## Using Noise

This document gives a short introduction to Ken Perlin's (Technical Academy Award-winning) noise function. Perlin Noise is used ubiquitously in procedural shaders written in the film production and special effects industries.

### Properties

There are three important properties of noise:
• It is well-defined everywhere in 3d space.
• It randomly varies between -1 and 1 (more on this below.)
• It is band-limited; because its frequency content is limited, it isn't prone to aliasing when used properly.
The following plot shows a trace of noise in 1d.

Compared to using something like a sine curve to perturb a value based on spatial location, this has the advantage of random variation. Compared to calling random(), this has the advantage of being continuous. Note that noise has the value of zero at all integer x locations; in three-d, it is zero whenever all of (x,y,z) are integers.

One scale of noise (as in the graph above) is often not enough; adding together more scales of noise can give finer variation. A common way of doing this is with a function like the FBm() function that we provide in `mnoise.h`; this is its operation in pseudocode:

```float FBm(Point P, float omega, float lambda, int octaves)
{
float value = 0.;
float o = 1.;
float l = 1.;

for (int i = 0; i < octaves; ++i)
{
value += o * noise(l * P);
o *= omega;
l *= lambda;
}

return value;
}
```
Note how the three parameters affect the noise value returned:
• Omega (which should be between 0 and 1) defines the decay of the function from each scale of noise to the next. In general, the larger it is, the rougher the noise's variation in value will be.
• Lambda describes the jump in frequency from scale to scale of noise. (Think about the analogue to sin(x) versus sin(kx)). This is most frequently 2.
• Octaves is the number of scales of noise to add. The more scales, the more fine detail. However, too many octaves of noise can introduce high spatial frequencies which can lead to aliasing. Don't worry about anti-aliasing noise for this assignment, however.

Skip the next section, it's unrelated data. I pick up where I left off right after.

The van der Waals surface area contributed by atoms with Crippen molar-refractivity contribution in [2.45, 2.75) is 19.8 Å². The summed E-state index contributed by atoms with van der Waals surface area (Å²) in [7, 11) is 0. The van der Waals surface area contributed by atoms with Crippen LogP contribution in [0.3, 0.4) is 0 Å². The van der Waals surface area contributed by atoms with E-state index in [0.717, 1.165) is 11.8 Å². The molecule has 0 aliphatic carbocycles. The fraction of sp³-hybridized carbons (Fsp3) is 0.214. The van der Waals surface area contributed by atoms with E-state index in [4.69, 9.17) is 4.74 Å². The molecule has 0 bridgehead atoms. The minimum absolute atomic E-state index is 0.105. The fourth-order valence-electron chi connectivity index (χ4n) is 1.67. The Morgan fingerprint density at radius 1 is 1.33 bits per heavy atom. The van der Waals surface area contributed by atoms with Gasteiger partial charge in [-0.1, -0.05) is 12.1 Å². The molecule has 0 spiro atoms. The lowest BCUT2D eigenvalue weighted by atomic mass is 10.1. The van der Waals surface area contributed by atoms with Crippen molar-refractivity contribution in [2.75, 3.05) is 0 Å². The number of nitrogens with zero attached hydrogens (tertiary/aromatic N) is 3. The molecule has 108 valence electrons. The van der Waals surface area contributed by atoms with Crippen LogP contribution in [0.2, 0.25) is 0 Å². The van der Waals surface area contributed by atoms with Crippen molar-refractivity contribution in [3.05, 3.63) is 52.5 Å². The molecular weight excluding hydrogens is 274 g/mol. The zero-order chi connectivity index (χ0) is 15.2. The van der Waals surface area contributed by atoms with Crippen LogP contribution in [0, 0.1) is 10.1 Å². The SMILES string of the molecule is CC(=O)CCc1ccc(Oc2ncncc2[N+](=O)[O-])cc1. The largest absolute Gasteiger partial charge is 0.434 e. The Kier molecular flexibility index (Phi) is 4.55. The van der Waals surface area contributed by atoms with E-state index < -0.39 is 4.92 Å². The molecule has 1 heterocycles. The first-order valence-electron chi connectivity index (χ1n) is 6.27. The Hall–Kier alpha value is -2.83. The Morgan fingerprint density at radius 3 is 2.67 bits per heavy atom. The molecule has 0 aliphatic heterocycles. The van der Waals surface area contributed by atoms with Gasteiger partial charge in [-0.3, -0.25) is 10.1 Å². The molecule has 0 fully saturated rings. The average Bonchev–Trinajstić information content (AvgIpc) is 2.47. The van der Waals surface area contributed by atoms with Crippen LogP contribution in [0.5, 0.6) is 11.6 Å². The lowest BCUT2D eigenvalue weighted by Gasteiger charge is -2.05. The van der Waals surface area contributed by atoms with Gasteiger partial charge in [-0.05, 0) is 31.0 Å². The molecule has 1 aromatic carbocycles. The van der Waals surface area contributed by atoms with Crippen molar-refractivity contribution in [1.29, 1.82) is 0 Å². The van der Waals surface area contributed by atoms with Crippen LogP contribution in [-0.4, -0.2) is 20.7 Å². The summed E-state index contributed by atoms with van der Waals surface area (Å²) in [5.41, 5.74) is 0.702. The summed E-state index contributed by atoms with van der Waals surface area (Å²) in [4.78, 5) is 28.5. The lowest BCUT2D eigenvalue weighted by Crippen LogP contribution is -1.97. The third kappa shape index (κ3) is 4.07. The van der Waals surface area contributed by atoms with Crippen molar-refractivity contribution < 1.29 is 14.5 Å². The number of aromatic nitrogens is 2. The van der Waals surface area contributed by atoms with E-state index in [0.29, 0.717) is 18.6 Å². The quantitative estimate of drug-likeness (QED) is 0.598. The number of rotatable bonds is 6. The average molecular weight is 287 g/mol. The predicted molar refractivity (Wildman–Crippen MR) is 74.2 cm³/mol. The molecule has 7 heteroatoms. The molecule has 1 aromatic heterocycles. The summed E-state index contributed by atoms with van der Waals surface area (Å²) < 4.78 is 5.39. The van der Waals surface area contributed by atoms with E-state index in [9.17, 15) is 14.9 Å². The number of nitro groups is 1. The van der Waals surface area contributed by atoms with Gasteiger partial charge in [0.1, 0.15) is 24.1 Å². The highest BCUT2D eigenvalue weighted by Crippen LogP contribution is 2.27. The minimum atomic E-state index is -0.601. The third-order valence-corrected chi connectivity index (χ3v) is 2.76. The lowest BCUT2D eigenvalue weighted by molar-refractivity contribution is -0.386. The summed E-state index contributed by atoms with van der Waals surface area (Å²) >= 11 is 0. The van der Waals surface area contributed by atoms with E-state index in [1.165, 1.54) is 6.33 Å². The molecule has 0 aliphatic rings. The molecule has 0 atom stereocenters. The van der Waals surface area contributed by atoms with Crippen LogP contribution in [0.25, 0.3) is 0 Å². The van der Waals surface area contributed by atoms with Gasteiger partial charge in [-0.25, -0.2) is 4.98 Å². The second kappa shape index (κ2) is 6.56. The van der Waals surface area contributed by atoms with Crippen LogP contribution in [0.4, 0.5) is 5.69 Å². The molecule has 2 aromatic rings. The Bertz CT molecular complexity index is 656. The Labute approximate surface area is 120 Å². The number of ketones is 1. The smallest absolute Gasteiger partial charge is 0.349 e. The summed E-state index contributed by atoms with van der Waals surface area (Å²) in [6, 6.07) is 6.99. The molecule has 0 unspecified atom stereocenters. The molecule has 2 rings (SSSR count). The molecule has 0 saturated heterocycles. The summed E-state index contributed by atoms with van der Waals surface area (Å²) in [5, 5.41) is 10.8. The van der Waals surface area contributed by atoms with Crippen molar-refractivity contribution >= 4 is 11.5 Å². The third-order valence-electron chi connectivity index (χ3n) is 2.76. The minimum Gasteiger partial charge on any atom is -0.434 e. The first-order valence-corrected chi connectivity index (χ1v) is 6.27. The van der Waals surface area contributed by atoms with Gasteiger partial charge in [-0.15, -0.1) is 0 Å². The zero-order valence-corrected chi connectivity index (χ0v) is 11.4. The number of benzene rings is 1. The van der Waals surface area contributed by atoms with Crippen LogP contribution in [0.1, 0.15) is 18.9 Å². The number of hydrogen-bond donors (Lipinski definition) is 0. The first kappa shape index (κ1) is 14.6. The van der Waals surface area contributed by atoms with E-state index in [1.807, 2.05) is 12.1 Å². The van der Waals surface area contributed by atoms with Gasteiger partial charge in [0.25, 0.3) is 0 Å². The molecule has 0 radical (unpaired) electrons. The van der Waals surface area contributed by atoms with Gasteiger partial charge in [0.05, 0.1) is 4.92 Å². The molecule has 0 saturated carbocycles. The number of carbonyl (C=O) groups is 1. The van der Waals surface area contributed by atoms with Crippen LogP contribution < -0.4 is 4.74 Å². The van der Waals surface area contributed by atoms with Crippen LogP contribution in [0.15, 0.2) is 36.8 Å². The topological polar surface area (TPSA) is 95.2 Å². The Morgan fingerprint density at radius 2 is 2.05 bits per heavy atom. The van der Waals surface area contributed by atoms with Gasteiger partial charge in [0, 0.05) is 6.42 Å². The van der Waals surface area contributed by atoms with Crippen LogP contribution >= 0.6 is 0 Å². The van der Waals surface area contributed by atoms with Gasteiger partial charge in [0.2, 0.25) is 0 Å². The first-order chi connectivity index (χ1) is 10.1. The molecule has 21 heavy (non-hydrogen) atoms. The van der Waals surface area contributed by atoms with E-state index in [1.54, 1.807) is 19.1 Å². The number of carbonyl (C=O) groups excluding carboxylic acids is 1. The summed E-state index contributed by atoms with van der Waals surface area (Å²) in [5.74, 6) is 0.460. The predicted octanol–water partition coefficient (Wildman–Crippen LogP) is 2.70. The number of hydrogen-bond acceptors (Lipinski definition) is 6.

## Putting it to use

Ok, so you've got this nice noise value that's defined in three-space, you've tuned it to be as smooth or rough as you want, now what?

To make a rough taxonomy, there are two main ways of using noise: perturbing and indexing. Consider using it to perturb arguments to other functions. For instance, given a (u,v) texture coordinate, you could use noise to compute an offset du. Then, rather than looking up (u,v) in the texture map, you could look up (u+du, v). Or, you could compute two different noise values and offset both u and v. There's obviously a trade-off to be made between perturbing so little that you can't see any difference and perturbing so much that the result is unintelligible.

Noise can also be used to compute consistent indices for a wide variety of values. Consider a 2d checkerboard, for instance. Say that you wanted to give each check a unique color. This is a little bit tricky, since you somehow need to compute a color for each point that's shaded inside each check, and you need to come up with the same result for each point in the same check. Say that your checkerboard was defined on an integer grid, though. At each (x,y) point being shaded, you could compute a noise value using the point ((int)x+.5, (int)y+.5, 0) as input to the noise function. Thus, the same noise value will be computed for each point in the check and thus could be used to index into a color map.

CS248: Introduction to Computer Graphics, Pat Hanrahan, Fall 1998